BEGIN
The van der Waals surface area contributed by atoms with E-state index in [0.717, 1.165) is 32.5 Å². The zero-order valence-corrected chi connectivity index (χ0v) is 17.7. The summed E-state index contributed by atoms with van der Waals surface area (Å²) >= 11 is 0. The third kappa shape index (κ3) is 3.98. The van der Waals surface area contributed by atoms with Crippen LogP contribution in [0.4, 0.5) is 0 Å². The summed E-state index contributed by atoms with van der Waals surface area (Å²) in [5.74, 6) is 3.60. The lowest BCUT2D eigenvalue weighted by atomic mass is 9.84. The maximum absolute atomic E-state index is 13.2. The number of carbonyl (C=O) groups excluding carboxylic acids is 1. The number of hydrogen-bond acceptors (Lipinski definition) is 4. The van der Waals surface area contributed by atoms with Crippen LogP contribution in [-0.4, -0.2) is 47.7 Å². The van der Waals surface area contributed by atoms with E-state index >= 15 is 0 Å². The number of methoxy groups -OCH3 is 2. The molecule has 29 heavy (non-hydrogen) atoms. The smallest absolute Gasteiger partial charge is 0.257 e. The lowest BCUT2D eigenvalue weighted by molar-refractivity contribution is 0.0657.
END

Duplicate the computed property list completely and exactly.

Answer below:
The van der Waals surface area contributed by atoms with E-state index in [0.717, 1.165) is 32.5 Å². The zero-order valence-corrected chi connectivity index (χ0v) is 17.7. The summed E-state index contributed by atoms with van der Waals surface area (Å²) >= 11 is 0. The third kappa shape index (κ3) is 3.98. The van der Waals surface area contributed by atoms with Crippen LogP contribution in [0.4, 0.5) is 0 Å². The summed E-state index contributed by atoms with van der Waals surface area (Å²) in [5.74, 6) is 3.60. The lowest BCUT2D eigenvalue weighted by atomic mass is 9.84. The maximum absolute atomic E-state index is 13.2. The number of carbonyl (C=O) groups excluding carboxylic acids is 1. The number of hydrogen-bond acceptors (Lipinski definition) is 4. The van der Waals surface area contributed by atoms with Crippen LogP contribution in [-0.4, -0.2) is 47.7 Å². The van der Waals surface area contributed by atoms with E-state index >= 15 is 0 Å². The number of methoxy groups -OCH3 is 2. The molecule has 29 heavy (non-hydrogen) atoms. The smallest absolute Gasteiger partial charge is 0.257 e. The lowest BCUT2D eigenvalue weighted by molar-refractivity contribution is 0.0657.